Financing Term Sheet Deep Dive: Redemption Rights

Whether you’ve only recently decided to seek out capital for your business or you’ve already received (or made) your first offer, the term sheet (or “letter of intent”) is an integral part of the process.  

In this series we’ll look to shed some light on the legal language contained in that term sheet by taking a “deep dive” into the most often used terms and how choices made in selecting those terms can affect both Company and Investor.  Check out an overview here.

Financing Term Sheet Deep Dive will be published each Monday morning until conclusion. For more information, check out or drop Rick a line at


Earlier in this series when we initially discussed the concept of dividends, we equated the idea to that of lenders receiving interest payments on the “loan” they made to the company.  In that context, “Redemption Rights” are the rights held by a company’s investors to call that “loan”; to force the company to buy them out.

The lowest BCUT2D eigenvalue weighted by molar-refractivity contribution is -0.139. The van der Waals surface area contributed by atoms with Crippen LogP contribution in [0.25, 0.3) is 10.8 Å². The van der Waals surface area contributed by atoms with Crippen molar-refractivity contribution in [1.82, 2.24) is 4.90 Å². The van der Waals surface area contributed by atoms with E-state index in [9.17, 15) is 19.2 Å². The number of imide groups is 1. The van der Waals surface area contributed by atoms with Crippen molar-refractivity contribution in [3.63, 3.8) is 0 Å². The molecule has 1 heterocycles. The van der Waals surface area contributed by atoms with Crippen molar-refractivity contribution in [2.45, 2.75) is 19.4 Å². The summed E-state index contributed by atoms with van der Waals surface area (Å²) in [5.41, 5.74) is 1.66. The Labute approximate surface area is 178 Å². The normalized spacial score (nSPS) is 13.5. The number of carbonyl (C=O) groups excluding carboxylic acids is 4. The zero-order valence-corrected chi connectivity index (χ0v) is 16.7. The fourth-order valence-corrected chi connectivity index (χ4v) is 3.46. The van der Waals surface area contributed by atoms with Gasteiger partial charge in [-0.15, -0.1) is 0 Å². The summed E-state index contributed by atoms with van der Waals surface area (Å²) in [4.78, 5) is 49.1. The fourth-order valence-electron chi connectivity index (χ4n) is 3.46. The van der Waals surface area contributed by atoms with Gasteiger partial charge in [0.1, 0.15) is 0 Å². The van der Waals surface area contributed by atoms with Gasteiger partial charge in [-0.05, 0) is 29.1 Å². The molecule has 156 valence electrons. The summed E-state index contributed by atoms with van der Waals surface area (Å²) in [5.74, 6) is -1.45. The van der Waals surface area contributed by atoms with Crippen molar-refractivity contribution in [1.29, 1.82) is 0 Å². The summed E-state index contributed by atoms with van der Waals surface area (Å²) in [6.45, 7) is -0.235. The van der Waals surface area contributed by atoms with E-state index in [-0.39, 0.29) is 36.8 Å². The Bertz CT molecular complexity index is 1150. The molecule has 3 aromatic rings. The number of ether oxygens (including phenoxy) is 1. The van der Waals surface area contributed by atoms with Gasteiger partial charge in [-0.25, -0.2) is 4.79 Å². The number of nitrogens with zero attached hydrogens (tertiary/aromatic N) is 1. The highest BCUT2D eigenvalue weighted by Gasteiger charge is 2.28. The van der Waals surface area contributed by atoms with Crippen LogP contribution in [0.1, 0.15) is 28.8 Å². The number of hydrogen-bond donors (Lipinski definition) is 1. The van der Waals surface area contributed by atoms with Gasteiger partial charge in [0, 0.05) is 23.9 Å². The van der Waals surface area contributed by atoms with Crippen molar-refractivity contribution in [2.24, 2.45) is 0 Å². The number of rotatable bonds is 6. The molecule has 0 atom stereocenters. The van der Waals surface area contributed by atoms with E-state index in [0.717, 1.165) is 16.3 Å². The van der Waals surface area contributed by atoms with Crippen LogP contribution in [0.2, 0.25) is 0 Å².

While redemption rights are rarely, if ever used by the Investors that hold them, like so many rights that we have discussed in this series (and will discuss in the future), they are important because they set the playing field for future discussions.

In other words, they establish leverage; the nature of which you can see indicated in the header image to this post.

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Start-Up Entrepreneur Series: Where Should I Form My New Business?

In the Start-Up Entrepreneur Series, I will be taking a deeper look into some of the most common questions early stage founders face in putting together and operating their new businesses. For more information, check out or drop Rick a line at

One of the most common questions I receive from folks looking to start their first business (or who were not previously included in organizational discussions) is “Where should I form my Company?”.

Like most legal questions, the answer can be complicated (and must always be tailored to the specific facts and circumstances at hand), but there are a few “rules of thumb” that should be considered at the start.

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